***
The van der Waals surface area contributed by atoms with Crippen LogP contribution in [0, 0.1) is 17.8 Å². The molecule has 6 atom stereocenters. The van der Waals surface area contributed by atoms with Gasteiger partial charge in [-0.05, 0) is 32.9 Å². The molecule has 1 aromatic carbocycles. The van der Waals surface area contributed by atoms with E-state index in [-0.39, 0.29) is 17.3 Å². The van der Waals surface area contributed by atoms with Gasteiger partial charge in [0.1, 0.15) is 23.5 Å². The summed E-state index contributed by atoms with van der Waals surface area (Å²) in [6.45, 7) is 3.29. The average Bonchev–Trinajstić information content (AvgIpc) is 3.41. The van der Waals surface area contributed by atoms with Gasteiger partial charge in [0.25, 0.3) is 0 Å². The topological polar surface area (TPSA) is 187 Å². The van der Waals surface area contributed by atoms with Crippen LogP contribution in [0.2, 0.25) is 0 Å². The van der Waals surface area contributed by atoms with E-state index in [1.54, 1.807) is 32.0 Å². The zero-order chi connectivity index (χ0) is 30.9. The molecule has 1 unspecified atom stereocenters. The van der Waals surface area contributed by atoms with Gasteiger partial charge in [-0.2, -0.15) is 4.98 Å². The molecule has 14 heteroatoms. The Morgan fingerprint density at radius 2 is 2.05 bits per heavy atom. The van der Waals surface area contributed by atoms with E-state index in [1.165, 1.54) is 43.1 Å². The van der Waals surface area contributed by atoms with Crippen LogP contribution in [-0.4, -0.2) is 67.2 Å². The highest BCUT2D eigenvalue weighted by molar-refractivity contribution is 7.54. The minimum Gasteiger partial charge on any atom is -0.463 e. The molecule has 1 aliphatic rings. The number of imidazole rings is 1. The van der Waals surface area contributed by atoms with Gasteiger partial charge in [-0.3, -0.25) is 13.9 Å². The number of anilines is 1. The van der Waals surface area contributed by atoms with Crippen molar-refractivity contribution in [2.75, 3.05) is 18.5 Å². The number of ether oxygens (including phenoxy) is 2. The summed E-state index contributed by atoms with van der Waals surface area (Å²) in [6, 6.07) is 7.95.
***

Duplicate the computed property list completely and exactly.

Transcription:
The van der Waals surface area contributed by atoms with Crippen LogP contribution in [0, 0.1) is 17.8 Å². The molecule has 6 atom stereocenters. The van der Waals surface area contributed by atoms with Gasteiger partial charge in [-0.05, 0) is 32.9 Å². The molecule has 1 aromatic carbocycles. The van der Waals surface area contributed by atoms with E-state index in [-0.39, 0.29) is 17.3 Å². The van der Waals surface area contributed by atoms with Gasteiger partial charge in [0.1, 0.15) is 23.5 Å². The summed E-state index contributed by atoms with van der Waals surface area (Å²) in [6.45, 7) is 3.29. The average Bonchev–Trinajstić information content (AvgIpc) is 3.41. The van der Waals surface area contributed by atoms with Gasteiger partial charge in [0.25, 0.3) is 0 Å². The topological polar surface area (TPSA) is 187 Å². The van der Waals surface area contributed by atoms with Crippen LogP contribution in [0.2, 0.25) is 0 Å². The van der Waals surface area contributed by atoms with E-state index in [1.54, 1.807) is 32.0 Å². The zero-order chi connectivity index (χ0) is 30.9. The molecule has 1 unspecified atom stereocenters. The van der Waals surface area contributed by atoms with Gasteiger partial charge in [-0.2, -0.15) is 4.98 Å². The molecule has 14 heteroatoms. The Morgan fingerprint density at radius 2 is 2.05 bits per heavy atom. The van der Waals surface area contributed by atoms with E-state index in [1.165, 1.54) is 43.1 Å². The van der Waals surface area contributed by atoms with Crippen LogP contribution in [-0.4, -0.2) is 67.2 Å². The highest BCUT2D eigenvalue weighted by molar-refractivity contribution is 7.54. The minimum Gasteiger partial charge on any atom is -0.463 e. The molecule has 1 aliphatic rings. The number of imidazole rings is 1. The van der Waals surface area contributed by atoms with Gasteiger partial charge in [-0.3, -0.25) is 13.9 Å². The number of anilines is 1. The van der Waals surface area contributed by atoms with Crippen molar-refractivity contribution in [2.75, 3.05) is 18.5 Å². The number of ether oxygens (including phenoxy) is 2. The summed E-state index contributed by atoms with van der Waals surface area (Å²) in [6, 6.07) is 7.95.